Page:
Good sense is crucial when we move about in traffic. But the imagination is our best ally if we want to teach our children to cycle both safely and happily. The Danish experiences with cycle training through play are highly positive.
The moment in which a child learns to cycle often turns into a memory for life. But getting to this point is not always as enjoyable as it could be. Therefore, the Danish Cyclists’ Federation has developed a fun and efficient alternative to traditional cycle training.
In kindergartens all over the country, it has become a common sight to see groups of children who play on bicycles or are learning to ride bicycles. They catch soap bubbles, pick up coloured balls while cycling, or perhaps they try to avoid the Tickle Monster. This all takes place with great enthusiasm because the children love to cycle, and they also love cycle training if it is fun.
The children don’t think about it, but as they play, they little by little become one with the bicycle. They learn to keep their balance. They learn to get on and off with ease. They learn to brake in time. They learn to cope in traffic. In other words, they learn to cycle well, and then they have the energy to remember regulations and keep an eye on what happens around them while they cycle – and that is the first step on the road to becoming a competent cyclist.
Confronting dreary cycle training
The concept of cycling games is fairly new. A few years ago, when the Danish Cyclists’ Federation decided to have a closer look at the way cycle training normally took place, it was neither particularly fun nor efficient. Often, cycle training only focused superficially on teaching the children to master the bicycle while the traffic regulations took up most of the time.
Of course, traffic regulations are very important, but a child who does not master its bicycle properly will never become a competent cyclist. And if cycle training becomes an irksome duty, there is a risk that the child will not want to cycle at all. Conversely, a child who loves to cycle will be highly motivated to learn the traffic regulations.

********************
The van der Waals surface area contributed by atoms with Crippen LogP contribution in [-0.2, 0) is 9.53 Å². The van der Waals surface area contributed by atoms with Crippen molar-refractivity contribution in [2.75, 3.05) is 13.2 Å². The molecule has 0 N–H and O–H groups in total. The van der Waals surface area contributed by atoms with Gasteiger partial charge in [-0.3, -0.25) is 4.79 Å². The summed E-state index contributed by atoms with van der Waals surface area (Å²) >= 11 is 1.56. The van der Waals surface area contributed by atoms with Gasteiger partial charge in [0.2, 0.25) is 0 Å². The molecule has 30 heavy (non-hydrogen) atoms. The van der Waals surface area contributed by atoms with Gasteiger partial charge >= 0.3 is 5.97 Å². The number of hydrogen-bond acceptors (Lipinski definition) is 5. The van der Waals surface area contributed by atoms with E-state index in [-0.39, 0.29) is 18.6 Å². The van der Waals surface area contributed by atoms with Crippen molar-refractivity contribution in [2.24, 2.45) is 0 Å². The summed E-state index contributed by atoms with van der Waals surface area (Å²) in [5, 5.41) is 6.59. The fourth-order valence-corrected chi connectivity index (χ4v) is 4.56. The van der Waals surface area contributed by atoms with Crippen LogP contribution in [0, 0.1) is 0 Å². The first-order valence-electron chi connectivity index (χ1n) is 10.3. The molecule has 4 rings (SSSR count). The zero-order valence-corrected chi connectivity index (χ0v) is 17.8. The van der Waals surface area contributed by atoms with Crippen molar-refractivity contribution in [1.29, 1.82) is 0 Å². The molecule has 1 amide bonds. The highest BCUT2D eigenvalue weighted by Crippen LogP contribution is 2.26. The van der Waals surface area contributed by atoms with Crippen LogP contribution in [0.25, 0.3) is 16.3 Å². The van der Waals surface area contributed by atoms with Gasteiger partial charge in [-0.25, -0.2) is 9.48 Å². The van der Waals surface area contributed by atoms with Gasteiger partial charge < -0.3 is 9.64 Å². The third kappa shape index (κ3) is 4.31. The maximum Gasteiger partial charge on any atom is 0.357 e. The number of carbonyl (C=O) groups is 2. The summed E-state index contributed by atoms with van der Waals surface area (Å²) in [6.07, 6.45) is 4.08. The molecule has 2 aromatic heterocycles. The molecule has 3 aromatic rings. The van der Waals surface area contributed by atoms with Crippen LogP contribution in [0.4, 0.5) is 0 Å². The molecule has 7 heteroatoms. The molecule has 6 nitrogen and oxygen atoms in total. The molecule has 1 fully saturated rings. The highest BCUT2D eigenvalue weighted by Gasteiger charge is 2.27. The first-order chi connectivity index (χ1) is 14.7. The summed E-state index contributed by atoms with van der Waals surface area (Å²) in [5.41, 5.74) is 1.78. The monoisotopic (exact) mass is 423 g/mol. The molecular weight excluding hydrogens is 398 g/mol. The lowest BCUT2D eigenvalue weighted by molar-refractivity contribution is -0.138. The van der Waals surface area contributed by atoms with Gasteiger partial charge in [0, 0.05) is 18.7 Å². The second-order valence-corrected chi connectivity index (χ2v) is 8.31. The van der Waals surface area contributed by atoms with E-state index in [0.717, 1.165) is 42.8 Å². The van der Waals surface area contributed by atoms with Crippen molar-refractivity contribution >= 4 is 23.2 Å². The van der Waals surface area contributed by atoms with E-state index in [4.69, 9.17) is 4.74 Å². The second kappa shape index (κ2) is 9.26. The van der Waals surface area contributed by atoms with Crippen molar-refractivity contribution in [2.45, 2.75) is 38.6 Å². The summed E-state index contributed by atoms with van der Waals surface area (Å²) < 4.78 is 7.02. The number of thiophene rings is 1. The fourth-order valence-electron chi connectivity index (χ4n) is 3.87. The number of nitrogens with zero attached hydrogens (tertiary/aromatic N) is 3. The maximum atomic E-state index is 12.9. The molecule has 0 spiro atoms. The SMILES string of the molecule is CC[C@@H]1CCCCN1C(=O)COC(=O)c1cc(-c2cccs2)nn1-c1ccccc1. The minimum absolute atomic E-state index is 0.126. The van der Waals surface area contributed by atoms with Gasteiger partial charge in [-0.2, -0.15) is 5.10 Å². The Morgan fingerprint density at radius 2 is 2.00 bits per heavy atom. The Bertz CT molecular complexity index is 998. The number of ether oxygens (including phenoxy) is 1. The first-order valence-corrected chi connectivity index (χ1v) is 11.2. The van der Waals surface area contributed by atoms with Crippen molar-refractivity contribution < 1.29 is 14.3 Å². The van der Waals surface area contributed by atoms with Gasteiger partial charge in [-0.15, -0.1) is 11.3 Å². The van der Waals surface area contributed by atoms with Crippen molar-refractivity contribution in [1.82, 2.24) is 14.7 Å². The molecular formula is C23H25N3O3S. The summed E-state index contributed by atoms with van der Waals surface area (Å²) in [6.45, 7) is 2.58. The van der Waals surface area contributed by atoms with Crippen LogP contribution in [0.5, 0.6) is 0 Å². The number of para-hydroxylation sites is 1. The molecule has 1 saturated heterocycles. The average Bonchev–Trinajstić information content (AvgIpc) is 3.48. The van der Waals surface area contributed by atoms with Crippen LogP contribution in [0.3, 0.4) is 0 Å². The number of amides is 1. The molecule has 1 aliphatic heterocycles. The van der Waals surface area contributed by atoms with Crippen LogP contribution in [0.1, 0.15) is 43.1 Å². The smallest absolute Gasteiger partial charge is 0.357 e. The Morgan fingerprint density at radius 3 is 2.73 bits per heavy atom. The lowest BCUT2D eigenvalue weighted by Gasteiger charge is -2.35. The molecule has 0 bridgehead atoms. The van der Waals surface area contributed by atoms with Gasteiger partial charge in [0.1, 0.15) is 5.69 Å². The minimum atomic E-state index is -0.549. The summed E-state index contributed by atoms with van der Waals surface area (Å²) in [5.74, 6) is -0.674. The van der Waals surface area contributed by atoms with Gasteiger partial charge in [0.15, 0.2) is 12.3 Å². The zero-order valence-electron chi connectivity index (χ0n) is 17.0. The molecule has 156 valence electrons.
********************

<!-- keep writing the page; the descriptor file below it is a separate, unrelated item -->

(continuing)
Therefore, the Danish Cyclists’ Federation found that three things were needed: 1) cycle training focusing on mastering the bicycle, 2) cycle training which boosts the child’s desire to cycle, and 3) cycle training that starts early, so the children master both bicycle and traffic regulations to perfection when they have to get by in traffic on their own.
Enter fun and games
The result is cycle training that takes its point of departure in play, and in short time the concept has become a great success. The concept is very flexible and can easily be adjusted to different physical surroundings, the number of children, and their age, maturity, and skills.
The pivotal point is a list of games – often cycling versions of traditional games. But experience shows that the users generally invent new games or adapt the games so they are tailored to just their wants and needs. And that is the way it should be. The Danish Cyclists’ Federation has published a pamphlet for inspiration (which also exists in an English version).
The simplest cycling games can be played by children as young as 2-3 years old, and the games can continue to form part of cycle training during their school years. In fact, if slightly adjusted, the concept can also be used for cycle training for adults. Naturally, the games are complemented by road safety instruction, and then a good and healthy groundwork has been laid for a new generation of cyclists who can cycle confidently and with the joy of cycling intact.
Read more at www.cycling-embassy.dk/2010/06/21/6-cycling-games